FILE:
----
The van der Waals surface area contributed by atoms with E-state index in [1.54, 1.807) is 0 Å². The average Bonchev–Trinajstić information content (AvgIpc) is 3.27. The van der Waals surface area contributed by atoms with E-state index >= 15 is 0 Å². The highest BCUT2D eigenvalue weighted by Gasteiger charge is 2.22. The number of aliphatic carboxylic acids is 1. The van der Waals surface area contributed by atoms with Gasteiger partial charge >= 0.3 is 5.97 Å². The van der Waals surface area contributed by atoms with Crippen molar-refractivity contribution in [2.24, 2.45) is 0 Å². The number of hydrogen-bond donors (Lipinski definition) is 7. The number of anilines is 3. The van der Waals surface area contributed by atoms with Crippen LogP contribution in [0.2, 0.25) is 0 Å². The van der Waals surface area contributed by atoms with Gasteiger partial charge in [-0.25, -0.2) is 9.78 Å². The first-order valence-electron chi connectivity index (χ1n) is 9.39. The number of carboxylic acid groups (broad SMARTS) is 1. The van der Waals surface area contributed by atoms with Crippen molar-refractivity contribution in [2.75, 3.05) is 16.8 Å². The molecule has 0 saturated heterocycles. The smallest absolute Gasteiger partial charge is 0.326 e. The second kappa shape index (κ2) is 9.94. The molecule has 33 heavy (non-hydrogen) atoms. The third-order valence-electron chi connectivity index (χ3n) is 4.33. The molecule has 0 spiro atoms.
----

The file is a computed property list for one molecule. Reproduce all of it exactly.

The van der Waals surface area contributed by atoms with E-state index in [1.54, 1.807) is 0 Å². The average Bonchev–Trinajstić information content (AvgIpc) is 3.27. The van der Waals surface area contributed by atoms with E-state index >= 15 is 0 Å². The highest BCUT2D eigenvalue weighted by Gasteiger charge is 2.22. The number of aliphatic carboxylic acids is 1. The van der Waals surface area contributed by atoms with Gasteiger partial charge >= 0.3 is 5.97 Å². The van der Waals surface area contributed by atoms with Crippen molar-refractivity contribution in [2.24, 2.45) is 0 Å². The number of hydrogen-bond donors (Lipinski definition) is 7. The number of anilines is 3. The van der Waals surface area contributed by atoms with Crippen LogP contribution in [0.2, 0.25) is 0 Å². The van der Waals surface area contributed by atoms with Gasteiger partial charge in [-0.25, -0.2) is 9.78 Å². The first-order valence-electron chi connectivity index (χ1n) is 9.39. The number of carboxylic acid groups (broad SMARTS) is 1. The van der Waals surface area contributed by atoms with Crippen molar-refractivity contribution in [2.75, 3.05) is 16.8 Å². The molecule has 0 saturated heterocycles. The smallest absolute Gasteiger partial charge is 0.326 e. The second kappa shape index (κ2) is 9.94. The molecule has 33 heavy (non-hydrogen) atoms. The third-order valence-electron chi connectivity index (χ3n) is 4.33. The molecule has 0 spiro atoms.